Meanwhile, the spread between the interest rate and the dividend yield or earnings yield makes an attractive arbitrage. If you are the CFO of a public company and your shares pay a 4% dividend and you can borrow at 2%, it is practically a “no brainer”. The problem is that incurring debt for no productive purpose makes the company more brittle. While the share price could fall for any number of reasons—including falling profits—the debt remains. The problem is exacerbated if the company borrows using short-term bonds. These bonds have to be “rolled” frequently. If they cannot be, then that forces the company to begin selling assets (in this case, likely its own shares) under duress. I have previously written about Cypress Semiconductor and their adventure in this trade. It has not been working out for them.
At the moment, the long equities trade has a momentum of its own. Bubbles are a byproduct of the regime of irredeemable currency. People don’t want to hold falling currency, as I noted above. So they pile into one asset after another, seeking if not a durable store of value then at least a trade that will gain in dollars at a faster rate than the dollar loses its value (without leverage, this is impossible to do with gold).
Funds are borrowing to buy stocks. Even retail investors are borrowing to buy stocks, via margin accounts (though they may not be making money on the spread between the much-higher margin interest rate they pay and the relatively low dividend yield of the stocks they buy).
The long equities trade “works” so long as new traders are entering with fresh dollars. In that sense, it’s like a Ponzi scheme. But, deflationary forces are building in the monetary system—deflation being credit contraction. Debt on every balance sheet in the world is immutable and the demand of the creditor to be repaid is merciless.
Right now, the world stands on a brink. I don’t think this is the final brink, at least in America, but a brink for Japan and Europe and China may be very close too. This week Standard and Poor’s reiterated that the debt of India is one step above junk and has a negative outlook. Everywhere you look in the world, government bonds could potentially collapse. It takes only one missed payment.
Sovereign debtors have long since passed the point where they can pay all of their expenses, much less interest. They depend on their bond markets for constant fresh cash. Therefore when actors in the market refuse to bid on a government’s newly issued bonds, then that government must default. From the perspective of the bondholder, it is not a matter of getting a higher interest rate to compensate for the risk. It is the obviously intractable predicament of the debtor. If anything, a higher interest rate brings about collapse sooner.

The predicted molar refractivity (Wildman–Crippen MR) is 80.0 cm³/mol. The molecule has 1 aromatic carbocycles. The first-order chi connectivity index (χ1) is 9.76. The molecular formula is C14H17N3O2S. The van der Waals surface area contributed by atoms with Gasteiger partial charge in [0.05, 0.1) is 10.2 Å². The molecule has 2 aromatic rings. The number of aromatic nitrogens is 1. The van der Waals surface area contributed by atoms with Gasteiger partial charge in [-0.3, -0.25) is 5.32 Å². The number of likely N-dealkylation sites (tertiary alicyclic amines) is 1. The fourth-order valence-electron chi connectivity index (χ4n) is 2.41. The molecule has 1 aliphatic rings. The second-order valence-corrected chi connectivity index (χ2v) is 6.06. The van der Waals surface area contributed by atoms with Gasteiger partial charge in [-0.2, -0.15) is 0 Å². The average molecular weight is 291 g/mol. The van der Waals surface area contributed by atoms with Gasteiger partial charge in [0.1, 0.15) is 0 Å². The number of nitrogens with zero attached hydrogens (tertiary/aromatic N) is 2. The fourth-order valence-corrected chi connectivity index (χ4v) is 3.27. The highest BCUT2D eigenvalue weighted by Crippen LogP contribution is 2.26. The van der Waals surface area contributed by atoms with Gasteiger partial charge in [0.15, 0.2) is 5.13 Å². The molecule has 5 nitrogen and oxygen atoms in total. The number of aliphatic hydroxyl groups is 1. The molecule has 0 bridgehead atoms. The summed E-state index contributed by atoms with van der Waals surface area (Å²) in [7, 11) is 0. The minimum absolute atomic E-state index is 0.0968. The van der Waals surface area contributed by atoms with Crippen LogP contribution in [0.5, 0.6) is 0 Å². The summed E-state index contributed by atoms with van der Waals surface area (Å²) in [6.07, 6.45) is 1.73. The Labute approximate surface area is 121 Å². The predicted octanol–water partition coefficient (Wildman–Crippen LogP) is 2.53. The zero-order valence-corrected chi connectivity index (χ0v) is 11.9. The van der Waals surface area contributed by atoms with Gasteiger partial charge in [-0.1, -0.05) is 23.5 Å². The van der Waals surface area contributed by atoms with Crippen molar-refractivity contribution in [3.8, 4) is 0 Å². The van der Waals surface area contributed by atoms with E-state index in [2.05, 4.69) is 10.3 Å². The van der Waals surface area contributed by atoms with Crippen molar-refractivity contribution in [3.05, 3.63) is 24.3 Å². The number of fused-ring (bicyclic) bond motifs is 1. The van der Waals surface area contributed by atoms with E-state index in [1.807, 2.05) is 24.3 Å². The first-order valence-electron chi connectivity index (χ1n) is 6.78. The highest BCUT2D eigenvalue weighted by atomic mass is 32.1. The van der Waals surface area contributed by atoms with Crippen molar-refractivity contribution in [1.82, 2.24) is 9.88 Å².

I think we will soon see whether Japan is collapsing right now. They may yet have more tricks up their central banking sleeve. They may be able to kick this can down the road another month or another year, I do not know. But when the collapse begins in earnest, it is not hard to predict what will happen.
Every Japanese bank and many other financial institutions around the world will find that they are insolvent. Their debts will not go away without default. Not even their debts denominated in yen. Sure, the yen may be worth less and falling fast, but if you owe yen you need to somehow get yen. The value of their yen-denominated assets will be falling faster. What will these banks and institutions do under this kind of pressure?
They must sell whatever assets they have that can be sold.
If they have exotic derivatives, they can try to sell them. But in illiquid markets, they will take dreadful losses, as the bid-ask spread is wide even in normal times. It will widen up hugely in any crisis. They must sell gold, silver, stocks, and other liquid assets. At the same time, they will obviously not be able to make a bid in such markets. So we will see an urgent need to sell on the bid, combined with a vanishing bid.
While the bid will not vanish in the gold and silver markets (as described earlier), this does not mean that it cannot be pushed lower (not a prediction). There are other forces, also large and powerful, that will tend to be lifting the offer in gold and silver. The point is that few balance sheets in the world (my fund, Monetary Metals, is one) that are kept in gold units. For those few, holding gold poses no risk. All the other balance sheets in the world are in dollars, euros, pounds, yen, etc. For them, holding gold incurs a price risk that may now be intolerable. Holding dollars, euros, pounds, or yen does not.
I hope it is clear in the above discussion, that the problem with holding these currencies is counterparty risk. What will happen if the value of Fed’s assets falls? Its liability—the dollar—will be repudiated. The Fed will try to avoid this. Since they can borrow as much as they want, they could buy the entire bond market if they felt the need. In that case, the bond’s market price will not collapse (obviously) but savers will increasingly refuse to hold dollars. At that point, at the point of the Crack Up Boom described by Mises, only tangible goods will be acceptable. Of those, gold and silver stand out as the monetary commodities.
Gold and silver were first to fall. They may fall further, though this is not certain to at. Other assets including equities and real estate can and will fall as well. No asset is immune from credit contraction. It will begin in earnest when a major sovereign bond market collapses (if not sooner). Right now there are several possible countries where this could happen at any time. We could almost say they are in a race to see which arrives at this sorry destination first.